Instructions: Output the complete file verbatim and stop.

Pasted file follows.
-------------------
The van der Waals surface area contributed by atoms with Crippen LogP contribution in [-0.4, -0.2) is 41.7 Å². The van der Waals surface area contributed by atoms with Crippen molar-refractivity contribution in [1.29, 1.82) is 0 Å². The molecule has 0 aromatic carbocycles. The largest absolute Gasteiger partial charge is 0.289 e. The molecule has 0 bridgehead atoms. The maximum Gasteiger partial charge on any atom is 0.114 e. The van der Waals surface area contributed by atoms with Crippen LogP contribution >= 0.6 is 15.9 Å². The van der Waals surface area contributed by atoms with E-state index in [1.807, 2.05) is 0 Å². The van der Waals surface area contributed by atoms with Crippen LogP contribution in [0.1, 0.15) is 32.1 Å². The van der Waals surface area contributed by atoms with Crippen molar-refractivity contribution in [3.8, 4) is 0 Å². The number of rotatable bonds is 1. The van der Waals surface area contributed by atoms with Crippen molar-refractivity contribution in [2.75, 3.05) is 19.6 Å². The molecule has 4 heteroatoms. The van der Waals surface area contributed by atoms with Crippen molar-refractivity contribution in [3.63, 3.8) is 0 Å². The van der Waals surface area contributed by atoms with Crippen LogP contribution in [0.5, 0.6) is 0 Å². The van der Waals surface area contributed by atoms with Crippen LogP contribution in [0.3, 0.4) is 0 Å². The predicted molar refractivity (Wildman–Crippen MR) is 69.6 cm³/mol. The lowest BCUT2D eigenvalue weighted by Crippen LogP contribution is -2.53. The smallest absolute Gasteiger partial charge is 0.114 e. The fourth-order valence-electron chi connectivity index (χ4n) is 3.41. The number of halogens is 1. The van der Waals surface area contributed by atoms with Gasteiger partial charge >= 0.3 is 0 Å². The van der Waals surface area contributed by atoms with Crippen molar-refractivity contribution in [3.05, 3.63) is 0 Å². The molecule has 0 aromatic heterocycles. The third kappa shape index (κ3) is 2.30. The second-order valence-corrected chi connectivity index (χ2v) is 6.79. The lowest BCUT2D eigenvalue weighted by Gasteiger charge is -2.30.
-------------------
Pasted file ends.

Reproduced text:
The van der Waals surface area contributed by atoms with Crippen LogP contribution in [-0.4, -0.2) is 41.7 Å². The van der Waals surface area contributed by atoms with Crippen molar-refractivity contribution in [1.29, 1.82) is 0 Å². The molecule has 0 aromatic carbocycles. The largest absolute Gasteiger partial charge is 0.289 e. The molecule has 0 bridgehead atoms. The maximum Gasteiger partial charge on any atom is 0.114 e. The van der Waals surface area contributed by atoms with Crippen LogP contribution >= 0.6 is 15.9 Å². The van der Waals surface area contributed by atoms with E-state index in [1.807, 2.05) is 0 Å². The van der Waals surface area contributed by atoms with Crippen LogP contribution in [0.1, 0.15) is 32.1 Å². The van der Waals surface area contributed by atoms with Crippen molar-refractivity contribution in [3.8, 4) is 0 Å². The number of rotatable bonds is 1. The van der Waals surface area contributed by atoms with Crippen molar-refractivity contribution in [2.75, 3.05) is 19.6 Å². The molecule has 4 heteroatoms. The van der Waals surface area contributed by atoms with Crippen molar-refractivity contribution in [3.63, 3.8) is 0 Å². The van der Waals surface area contributed by atoms with Crippen LogP contribution in [0.5, 0.6) is 0 Å². The van der Waals surface area contributed by atoms with Crippen LogP contribution in [0.3, 0.4) is 0 Å². The predicted molar refractivity (Wildman–Crippen MR) is 69.6 cm³/mol. The lowest BCUT2D eigenvalue weighted by Crippen LogP contribution is -2.53. The smallest absolute Gasteiger partial charge is 0.114 e. The fourth-order valence-electron chi connectivity index (χ4n) is 3.41. The number of halogens is 1. The van der Waals surface area contributed by atoms with Gasteiger partial charge >= 0.3 is 0 Å². The van der Waals surface area contributed by atoms with Crippen molar-refractivity contribution in [3.05, 3.63) is 0 Å². The molecule has 0 aromatic heterocycles. The third kappa shape index (κ3) is 2.30. The second-order valence-corrected chi connectivity index (χ2v) is 6.79. The lowest BCUT2D eigenvalue weighted by Gasteiger charge is -2.30.